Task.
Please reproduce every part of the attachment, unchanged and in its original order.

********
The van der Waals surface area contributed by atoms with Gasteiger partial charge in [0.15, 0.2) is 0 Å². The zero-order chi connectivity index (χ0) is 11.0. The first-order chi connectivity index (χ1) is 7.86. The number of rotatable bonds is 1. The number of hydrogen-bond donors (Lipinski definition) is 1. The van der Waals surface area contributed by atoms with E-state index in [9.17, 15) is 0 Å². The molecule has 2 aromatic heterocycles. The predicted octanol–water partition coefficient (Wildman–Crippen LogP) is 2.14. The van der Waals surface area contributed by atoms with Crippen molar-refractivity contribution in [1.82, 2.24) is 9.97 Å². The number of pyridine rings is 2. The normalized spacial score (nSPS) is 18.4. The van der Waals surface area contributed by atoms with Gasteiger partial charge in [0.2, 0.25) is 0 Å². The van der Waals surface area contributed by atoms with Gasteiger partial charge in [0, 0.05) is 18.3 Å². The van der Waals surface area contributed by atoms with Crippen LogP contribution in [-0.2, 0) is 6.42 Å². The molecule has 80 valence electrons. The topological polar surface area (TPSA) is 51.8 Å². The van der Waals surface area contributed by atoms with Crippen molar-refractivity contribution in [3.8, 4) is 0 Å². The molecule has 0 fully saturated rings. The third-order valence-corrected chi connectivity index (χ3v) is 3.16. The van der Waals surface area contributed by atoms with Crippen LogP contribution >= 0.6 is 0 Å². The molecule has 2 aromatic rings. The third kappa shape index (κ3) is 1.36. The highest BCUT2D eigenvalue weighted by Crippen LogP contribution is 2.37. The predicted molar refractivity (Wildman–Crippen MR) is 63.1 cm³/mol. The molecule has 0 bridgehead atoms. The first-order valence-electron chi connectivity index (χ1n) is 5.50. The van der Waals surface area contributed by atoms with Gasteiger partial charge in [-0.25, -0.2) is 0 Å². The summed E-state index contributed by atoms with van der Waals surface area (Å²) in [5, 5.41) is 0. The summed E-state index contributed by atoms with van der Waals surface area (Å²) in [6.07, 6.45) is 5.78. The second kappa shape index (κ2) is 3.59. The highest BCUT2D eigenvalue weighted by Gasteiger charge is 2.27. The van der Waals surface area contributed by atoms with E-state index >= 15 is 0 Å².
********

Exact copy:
The van der Waals surface area contributed by atoms with Gasteiger partial charge in [0.15, 0.2) is 0 Å². The zero-order chi connectivity index (χ0) is 11.0. The first-order chi connectivity index (χ1) is 7.86. The number of rotatable bonds is 1. The number of hydrogen-bond donors (Lipinski definition) is 1. The van der Waals surface area contributed by atoms with E-state index in [9.17, 15) is 0 Å². The molecule has 2 aromatic heterocycles. The predicted octanol–water partition coefficient (Wildman–Crippen LogP) is 2.14. The van der Waals surface area contributed by atoms with Crippen molar-refractivity contribution in [1.82, 2.24) is 9.97 Å². The number of pyridine rings is 2. The normalized spacial score (nSPS) is 18.4. The van der Waals surface area contributed by atoms with Gasteiger partial charge in [0.2, 0.25) is 0 Å². The van der Waals surface area contributed by atoms with Gasteiger partial charge in [0, 0.05) is 18.3 Å². The van der Waals surface area contributed by atoms with Crippen LogP contribution in [-0.2, 0) is 6.42 Å². The molecule has 80 valence electrons. The topological polar surface area (TPSA) is 51.8 Å². The van der Waals surface area contributed by atoms with Crippen molar-refractivity contribution in [3.8, 4) is 0 Å². The molecule has 0 fully saturated rings. The third-order valence-corrected chi connectivity index (χ3v) is 3.16. The van der Waals surface area contributed by atoms with Crippen LogP contribution >= 0.6 is 0 Å². The molecule has 2 aromatic rings. The third kappa shape index (κ3) is 1.36. The highest BCUT2D eigenvalue weighted by Crippen LogP contribution is 2.37. The predicted molar refractivity (Wildman–Crippen MR) is 63.1 cm³/mol. The molecule has 0 bridgehead atoms. The first-order valence-electron chi connectivity index (χ1n) is 5.50. The van der Waals surface area contributed by atoms with Gasteiger partial charge in [-0.25, -0.2) is 0 Å². The summed E-state index contributed by atoms with van der Waals surface area (Å²) in [5, 5.41) is 0. The summed E-state index contributed by atoms with van der Waals surface area (Å²) in [6.07, 6.45) is 5.78. The second kappa shape index (κ2) is 3.59. The highest BCUT2D eigenvalue weighted by Gasteiger charge is 2.27. The van der Waals surface area contributed by atoms with E-state index >= 15 is 0 Å².